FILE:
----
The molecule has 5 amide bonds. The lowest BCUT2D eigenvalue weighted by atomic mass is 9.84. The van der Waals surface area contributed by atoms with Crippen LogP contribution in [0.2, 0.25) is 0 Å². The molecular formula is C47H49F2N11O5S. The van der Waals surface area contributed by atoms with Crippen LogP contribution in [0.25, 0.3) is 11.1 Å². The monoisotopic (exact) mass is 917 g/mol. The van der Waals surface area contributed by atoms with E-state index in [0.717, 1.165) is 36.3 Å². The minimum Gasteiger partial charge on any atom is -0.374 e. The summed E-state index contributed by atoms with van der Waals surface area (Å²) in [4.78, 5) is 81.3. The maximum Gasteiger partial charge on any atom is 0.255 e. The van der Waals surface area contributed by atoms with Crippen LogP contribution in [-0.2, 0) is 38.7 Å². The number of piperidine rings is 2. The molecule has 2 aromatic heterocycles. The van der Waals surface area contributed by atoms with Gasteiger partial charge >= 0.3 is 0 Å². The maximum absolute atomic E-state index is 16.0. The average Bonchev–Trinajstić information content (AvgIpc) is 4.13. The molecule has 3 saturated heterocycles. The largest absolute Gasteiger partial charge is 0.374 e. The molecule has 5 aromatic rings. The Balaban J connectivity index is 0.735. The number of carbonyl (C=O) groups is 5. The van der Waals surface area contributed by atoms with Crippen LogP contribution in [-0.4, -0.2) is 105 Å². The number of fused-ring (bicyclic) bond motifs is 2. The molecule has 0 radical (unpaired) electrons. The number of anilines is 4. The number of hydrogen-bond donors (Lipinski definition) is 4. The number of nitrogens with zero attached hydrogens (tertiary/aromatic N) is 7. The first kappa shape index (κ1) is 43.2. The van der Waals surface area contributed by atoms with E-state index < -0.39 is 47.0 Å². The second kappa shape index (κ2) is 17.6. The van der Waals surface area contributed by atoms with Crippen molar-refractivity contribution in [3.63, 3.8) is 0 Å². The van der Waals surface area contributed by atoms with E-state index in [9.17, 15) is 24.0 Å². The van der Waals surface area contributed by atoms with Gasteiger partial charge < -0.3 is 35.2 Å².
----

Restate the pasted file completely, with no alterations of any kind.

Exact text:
The molecule has 5 amide bonds. The lowest BCUT2D eigenvalue weighted by atomic mass is 9.84. The van der Waals surface area contributed by atoms with Crippen LogP contribution in [0.2, 0.25) is 0 Å². The molecular formula is C47H49F2N11O5S. The van der Waals surface area contributed by atoms with Crippen LogP contribution in [0.25, 0.3) is 11.1 Å². The monoisotopic (exact) mass is 917 g/mol. The van der Waals surface area contributed by atoms with E-state index in [0.717, 1.165) is 36.3 Å². The minimum Gasteiger partial charge on any atom is -0.374 e. The summed E-state index contributed by atoms with van der Waals surface area (Å²) in [4.78, 5) is 81.3. The maximum Gasteiger partial charge on any atom is 0.255 e. The van der Waals surface area contributed by atoms with Crippen LogP contribution in [-0.2, 0) is 38.7 Å². The number of piperidine rings is 2. The molecule has 2 aromatic heterocycles. The van der Waals surface area contributed by atoms with Gasteiger partial charge >= 0.3 is 0 Å². The maximum absolute atomic E-state index is 16.0. The average Bonchev–Trinajstić information content (AvgIpc) is 4.13. The molecule has 3 saturated heterocycles. The largest absolute Gasteiger partial charge is 0.374 e. The molecule has 5 aromatic rings. The Balaban J connectivity index is 0.735. The number of carbonyl (C=O) groups is 5. The van der Waals surface area contributed by atoms with Crippen LogP contribution in [-0.4, -0.2) is 105 Å². The number of fused-ring (bicyclic) bond motifs is 2. The molecule has 0 radical (unpaired) electrons. The number of anilines is 4. The number of hydrogen-bond donors (Lipinski definition) is 4. The number of nitrogens with zero attached hydrogens (tertiary/aromatic N) is 7. The first kappa shape index (κ1) is 43.2. The van der Waals surface area contributed by atoms with E-state index < -0.39 is 47.0 Å². The second kappa shape index (κ2) is 17.6. The van der Waals surface area contributed by atoms with Crippen molar-refractivity contribution in [3.63, 3.8) is 0 Å². The van der Waals surface area contributed by atoms with E-state index in [9.17, 15) is 24.0 Å². The van der Waals surface area contributed by atoms with Gasteiger partial charge < -0.3 is 35.2 Å².